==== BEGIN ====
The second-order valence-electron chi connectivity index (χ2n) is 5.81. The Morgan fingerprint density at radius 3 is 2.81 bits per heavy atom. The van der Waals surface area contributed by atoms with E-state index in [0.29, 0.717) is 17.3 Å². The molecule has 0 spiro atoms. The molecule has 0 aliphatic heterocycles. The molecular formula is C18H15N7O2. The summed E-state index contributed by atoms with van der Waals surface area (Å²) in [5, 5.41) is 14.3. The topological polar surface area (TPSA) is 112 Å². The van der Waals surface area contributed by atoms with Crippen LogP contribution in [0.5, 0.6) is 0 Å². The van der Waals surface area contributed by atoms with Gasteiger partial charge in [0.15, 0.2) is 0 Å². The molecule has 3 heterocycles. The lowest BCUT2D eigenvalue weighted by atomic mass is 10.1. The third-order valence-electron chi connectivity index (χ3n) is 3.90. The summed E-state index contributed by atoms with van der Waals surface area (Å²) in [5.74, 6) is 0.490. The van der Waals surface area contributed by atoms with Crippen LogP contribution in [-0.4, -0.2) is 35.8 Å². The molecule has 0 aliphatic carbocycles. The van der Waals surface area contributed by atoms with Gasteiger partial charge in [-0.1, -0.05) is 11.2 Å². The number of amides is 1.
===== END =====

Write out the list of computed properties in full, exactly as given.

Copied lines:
The second-order valence-electron chi connectivity index (χ2n) is 5.81. The Morgan fingerprint density at radius 3 is 2.81 bits per heavy atom. The van der Waals surface area contributed by atoms with E-state index in [0.29, 0.717) is 17.3 Å². The molecule has 0 spiro atoms. The molecule has 0 aliphatic heterocycles. The molecular formula is C18H15N7O2. The summed E-state index contributed by atoms with van der Waals surface area (Å²) in [5, 5.41) is 14.3. The topological polar surface area (TPSA) is 112 Å². The van der Waals surface area contributed by atoms with Crippen LogP contribution in [0.5, 0.6) is 0 Å². The van der Waals surface area contributed by atoms with Gasteiger partial charge in [0.15, 0.2) is 0 Å². The molecule has 3 heterocycles. The lowest BCUT2D eigenvalue weighted by atomic mass is 10.1. The third-order valence-electron chi connectivity index (χ3n) is 3.90. The summed E-state index contributed by atoms with van der Waals surface area (Å²) in [5.74, 6) is 0.490. The van der Waals surface area contributed by atoms with Crippen LogP contribution in [-0.4, -0.2) is 35.8 Å². The molecule has 0 aliphatic carbocycles. The van der Waals surface area contributed by atoms with Gasteiger partial charge in [-0.1, -0.05) is 11.2 Å². The number of amides is 1.